Mr Farrell confirmed that Federal is seeking an extension to its monopoly. He pointed out (claimed) that ‘only’ 0.5 per cent of poker machine players in Tasmania are problem gamblers (the Tasmanian Council of Social Services research suggests that there are 2,500 problem gamblers in Tasmania; that is 0.5 per cent of the population, but there are many people who don't gamble, so 2,500 represents a higher percentage of participants. And 2,500, in any case, is a large pool of suffering individuals). He also revealed a planned capital investment in Wrest Point and other assets if the monopoly is extended, a strategy similar to the commitment to Saffire made when securing the 2003 monopoly; a strategy criticised by James Boyce in The Mercury earlier the same day.


I received this letter from the Treasurer:

Letter from the Tasmanian state government treasurer in regards to the MONA casino proposal.

While I have to quibble on one point – I didn't meet with Mr Farrell, we spoke on the phone – this exemplifies my contention that the Treasurer is handling this matter appropriately. I followed up again with Federal, but as will be made obvious in my reply to the Treasurer (below), we were unable to reach agreement. Federal seem to be planning a spending spree in an attempt to convince the Government that a monopoly extension is a good idea.

The Treasurer,
Yesterday I made the following proposal to the Federal Group, in relation to my attempt to secure a licence for the proposed casino at Mona (Monaco).
As you know, I can't support an extension of your licence monopoly, even though I acknowledge that you might secure it anyway. I do not believe that Monaco affects Federal's business model (except, possibly, the hotel which I will build anyway).
Here I propose an alternative.
If you withdraw your application for a monopoly until after I am granted a licence, and if I am granted a licence by 31/12/16, I will:
Warrant not to attempt to secure, for myself or any agents, a licence to operate poker machines and compete with Federal in 2023. As I've outlined I believe there is a low-cost model that can undercut existing business models, while massively reducing costs to the punter.
Not attempt to secure a general casino licence that allows Tasmanian customers in 2023.
Pay Federal $500,000 upon approval of my licence.
Support Federal if they apply for a reduction in the licence fees paid to the Government annually, to an amount of not more than $250,000 pa.
After some thought my present position is that I will build my casino whether or not I have secured a licence. The waterfront placement is problematic, and after I build the hotel I will not have access to the site. I believe it is quite possible that, with a groundswell of community support, that a political party (and thus a potential component of government) could go to an election with a Monaco licence as part of their platform, and thus engage the statutory risk that breaking Federal's monopoly entails. High level legal opinion suggests this is not particularly fraught, since parliament cannot be bound by its own monopoly, and since the broader business community will see Mona/Monaco as a special case.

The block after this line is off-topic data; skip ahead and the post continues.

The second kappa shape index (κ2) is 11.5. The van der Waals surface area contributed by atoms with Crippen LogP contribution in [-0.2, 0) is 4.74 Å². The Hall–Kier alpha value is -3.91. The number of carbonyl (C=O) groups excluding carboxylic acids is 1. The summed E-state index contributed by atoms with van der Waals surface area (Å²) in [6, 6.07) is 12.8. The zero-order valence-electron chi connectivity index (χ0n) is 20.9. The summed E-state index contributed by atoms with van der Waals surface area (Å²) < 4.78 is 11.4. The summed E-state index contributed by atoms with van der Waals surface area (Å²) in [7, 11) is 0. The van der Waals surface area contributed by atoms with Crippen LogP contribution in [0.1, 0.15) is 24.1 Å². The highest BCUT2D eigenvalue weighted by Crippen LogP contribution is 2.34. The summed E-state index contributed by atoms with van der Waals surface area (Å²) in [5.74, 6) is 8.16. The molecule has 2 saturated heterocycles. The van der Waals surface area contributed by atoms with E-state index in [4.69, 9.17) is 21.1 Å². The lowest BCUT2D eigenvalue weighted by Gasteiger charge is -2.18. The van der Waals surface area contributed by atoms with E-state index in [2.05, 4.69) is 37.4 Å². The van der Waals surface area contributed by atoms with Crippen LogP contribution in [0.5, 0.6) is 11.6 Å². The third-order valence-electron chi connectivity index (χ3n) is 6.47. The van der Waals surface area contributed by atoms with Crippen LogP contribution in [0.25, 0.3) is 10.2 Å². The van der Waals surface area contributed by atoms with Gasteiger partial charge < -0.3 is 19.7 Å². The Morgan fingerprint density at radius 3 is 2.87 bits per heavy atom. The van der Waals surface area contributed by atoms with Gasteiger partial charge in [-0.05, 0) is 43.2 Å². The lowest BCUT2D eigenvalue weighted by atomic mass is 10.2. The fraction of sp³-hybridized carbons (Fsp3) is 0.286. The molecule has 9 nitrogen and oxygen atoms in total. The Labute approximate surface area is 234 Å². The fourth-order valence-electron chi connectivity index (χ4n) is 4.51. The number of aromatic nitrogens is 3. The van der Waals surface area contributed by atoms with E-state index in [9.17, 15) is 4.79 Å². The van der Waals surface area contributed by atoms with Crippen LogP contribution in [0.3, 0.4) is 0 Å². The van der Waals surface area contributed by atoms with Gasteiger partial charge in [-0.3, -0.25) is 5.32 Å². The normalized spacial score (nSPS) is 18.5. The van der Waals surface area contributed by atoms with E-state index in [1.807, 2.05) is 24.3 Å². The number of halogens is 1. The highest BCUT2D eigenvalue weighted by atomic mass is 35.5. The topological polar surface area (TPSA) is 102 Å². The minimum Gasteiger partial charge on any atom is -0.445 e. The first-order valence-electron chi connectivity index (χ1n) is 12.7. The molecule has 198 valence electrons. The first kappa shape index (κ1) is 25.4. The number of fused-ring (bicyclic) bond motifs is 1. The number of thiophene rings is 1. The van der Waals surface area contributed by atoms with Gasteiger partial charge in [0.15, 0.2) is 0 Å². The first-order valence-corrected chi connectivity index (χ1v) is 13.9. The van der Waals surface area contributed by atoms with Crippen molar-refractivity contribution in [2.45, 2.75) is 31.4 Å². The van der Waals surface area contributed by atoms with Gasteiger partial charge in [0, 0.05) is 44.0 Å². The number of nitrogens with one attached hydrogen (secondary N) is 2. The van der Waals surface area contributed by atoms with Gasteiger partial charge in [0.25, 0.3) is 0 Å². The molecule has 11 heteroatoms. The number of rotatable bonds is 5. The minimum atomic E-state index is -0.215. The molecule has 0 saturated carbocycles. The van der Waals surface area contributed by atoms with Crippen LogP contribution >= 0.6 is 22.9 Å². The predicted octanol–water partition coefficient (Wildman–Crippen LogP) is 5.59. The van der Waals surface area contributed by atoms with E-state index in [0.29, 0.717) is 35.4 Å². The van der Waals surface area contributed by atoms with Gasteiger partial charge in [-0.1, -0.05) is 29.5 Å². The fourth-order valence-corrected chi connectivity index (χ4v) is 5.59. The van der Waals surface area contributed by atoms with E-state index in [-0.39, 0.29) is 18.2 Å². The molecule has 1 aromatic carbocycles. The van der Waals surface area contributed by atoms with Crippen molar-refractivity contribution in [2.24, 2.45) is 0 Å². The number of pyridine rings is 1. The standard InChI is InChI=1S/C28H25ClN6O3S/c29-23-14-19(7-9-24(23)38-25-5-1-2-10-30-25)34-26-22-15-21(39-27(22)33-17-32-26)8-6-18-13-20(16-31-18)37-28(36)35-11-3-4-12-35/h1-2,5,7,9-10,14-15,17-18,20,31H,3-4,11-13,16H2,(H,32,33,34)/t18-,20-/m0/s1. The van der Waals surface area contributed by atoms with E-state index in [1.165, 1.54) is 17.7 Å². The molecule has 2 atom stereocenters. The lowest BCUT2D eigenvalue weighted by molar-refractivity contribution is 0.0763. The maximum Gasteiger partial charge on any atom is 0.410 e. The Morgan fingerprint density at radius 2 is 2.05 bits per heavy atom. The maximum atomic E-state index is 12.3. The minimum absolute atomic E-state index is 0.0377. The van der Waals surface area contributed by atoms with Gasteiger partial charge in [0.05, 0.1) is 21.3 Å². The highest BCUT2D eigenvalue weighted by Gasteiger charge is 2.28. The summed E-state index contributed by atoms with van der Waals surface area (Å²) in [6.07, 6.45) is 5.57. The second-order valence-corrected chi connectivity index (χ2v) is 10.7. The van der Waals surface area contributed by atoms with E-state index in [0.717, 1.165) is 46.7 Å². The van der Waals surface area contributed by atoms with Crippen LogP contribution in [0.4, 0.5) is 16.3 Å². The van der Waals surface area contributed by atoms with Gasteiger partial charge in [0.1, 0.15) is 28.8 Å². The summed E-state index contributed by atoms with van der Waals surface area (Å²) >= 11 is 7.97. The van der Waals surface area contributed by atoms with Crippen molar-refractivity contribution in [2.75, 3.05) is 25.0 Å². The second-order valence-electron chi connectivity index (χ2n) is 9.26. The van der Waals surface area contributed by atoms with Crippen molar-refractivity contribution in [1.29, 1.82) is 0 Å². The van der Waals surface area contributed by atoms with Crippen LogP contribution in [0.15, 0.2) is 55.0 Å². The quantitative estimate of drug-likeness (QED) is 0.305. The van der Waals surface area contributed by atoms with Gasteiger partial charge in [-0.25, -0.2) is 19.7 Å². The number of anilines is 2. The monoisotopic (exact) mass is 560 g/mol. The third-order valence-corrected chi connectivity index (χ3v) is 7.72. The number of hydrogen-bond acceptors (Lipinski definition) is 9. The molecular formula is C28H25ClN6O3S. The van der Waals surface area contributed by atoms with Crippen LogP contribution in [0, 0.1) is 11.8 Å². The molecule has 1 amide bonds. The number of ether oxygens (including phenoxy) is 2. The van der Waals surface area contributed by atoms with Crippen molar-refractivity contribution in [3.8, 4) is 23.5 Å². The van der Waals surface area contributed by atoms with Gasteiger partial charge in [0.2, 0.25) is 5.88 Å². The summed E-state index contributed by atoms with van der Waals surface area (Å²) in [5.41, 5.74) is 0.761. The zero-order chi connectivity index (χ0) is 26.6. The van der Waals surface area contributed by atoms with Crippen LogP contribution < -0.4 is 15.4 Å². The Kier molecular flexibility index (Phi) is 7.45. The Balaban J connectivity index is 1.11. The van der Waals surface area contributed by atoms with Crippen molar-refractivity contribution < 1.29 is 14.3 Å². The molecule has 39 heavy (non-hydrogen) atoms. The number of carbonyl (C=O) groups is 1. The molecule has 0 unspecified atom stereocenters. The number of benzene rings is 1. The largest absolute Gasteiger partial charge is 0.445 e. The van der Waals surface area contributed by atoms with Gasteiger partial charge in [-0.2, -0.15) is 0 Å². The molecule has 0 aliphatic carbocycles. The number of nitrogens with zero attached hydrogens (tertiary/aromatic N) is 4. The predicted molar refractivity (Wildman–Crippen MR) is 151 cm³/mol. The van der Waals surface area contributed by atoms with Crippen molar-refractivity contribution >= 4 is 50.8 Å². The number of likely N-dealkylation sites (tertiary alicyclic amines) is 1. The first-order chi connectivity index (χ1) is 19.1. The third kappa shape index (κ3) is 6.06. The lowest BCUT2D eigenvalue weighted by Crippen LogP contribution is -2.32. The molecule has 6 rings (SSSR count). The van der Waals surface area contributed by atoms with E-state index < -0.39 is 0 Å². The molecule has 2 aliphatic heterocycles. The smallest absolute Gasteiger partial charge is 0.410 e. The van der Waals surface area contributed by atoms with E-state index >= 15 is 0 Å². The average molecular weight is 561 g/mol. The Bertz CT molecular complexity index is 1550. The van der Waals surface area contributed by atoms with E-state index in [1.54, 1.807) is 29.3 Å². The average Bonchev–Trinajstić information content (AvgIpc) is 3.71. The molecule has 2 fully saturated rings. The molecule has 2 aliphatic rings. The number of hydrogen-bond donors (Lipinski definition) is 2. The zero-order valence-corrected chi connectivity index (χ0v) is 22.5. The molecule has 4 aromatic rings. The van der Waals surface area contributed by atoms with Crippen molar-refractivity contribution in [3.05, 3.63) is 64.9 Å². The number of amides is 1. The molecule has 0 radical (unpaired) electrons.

If this proposal could meet with Federal's approval I'm happy to meet with you later today (Wednesday 9/9/15) or tomorrow.
Thanks for your attention,
David Walsh
This morning (Thursday 10/9/15) Mr Farrell called to discuss my proposal. He asserted that a proposal for expansion of Federal Group's tourism facilities was in play prior to our proposal for Monaco, and that a monopoly extension was to be sought with or without the Federal Group's acquiescence to Monaco. He had no appetite for acceding to a Monaco licence without a monopoly extension. For this reason, and in response to your request, I wish to withdraw my formal application for a casino licence (unless it can be contemplated outside of the existing monopoly legislation).
As outlined in my note to Mr Farrell, I intend to seek approval to build the structure that would have housed the casino, in any case. I intend to ascertain if the political will exists to attempt to overturn the existing monopoly, and in the event that abrogating the monopoly legislation proves not to be feasible, to seek a licence in 2018 for 2023. I note that, in the event of the Federal Group receiving a monopoly extension, an application for a licence in the future will face the same obstacles as the present application, and I request that the government consider this while processing Federal's application.
Thank you for your attention (and for your goodwill),
David Walsh
Further, I ask permission to publish, as a component of an explanatory blog, your letter addressed to me. Thank you.

So I have arrived at a place that looks like the place that I departed from. On the other hand, although I hold no malice for them, I do hope that the Federal Group is further from their desired destination than ever. As I stated before, there are at least 2,500 problem gamblers in Tasmania, and for the vast majority that problem is with poker machines. I am not the one who can afford to cast the first stone. But now, for the first time in a long time, our community is within a stone’s throw of having the opportunity to mitigate the stagnant status quo.

A few years ago I read a report concerning a Médicins San Frontiéres intervention in East Timor. With relentless honesty the author, who was an MSF executive, concluded that their attempts to provide medical aid made them complicit in the interventionist Indonesian regime, by making bad look good. I almost made the same mistake. But at least I've got Kenny in the background chiding me to learn from my errors:

If you're gonna play the game, boy
You gotta learn to play it right.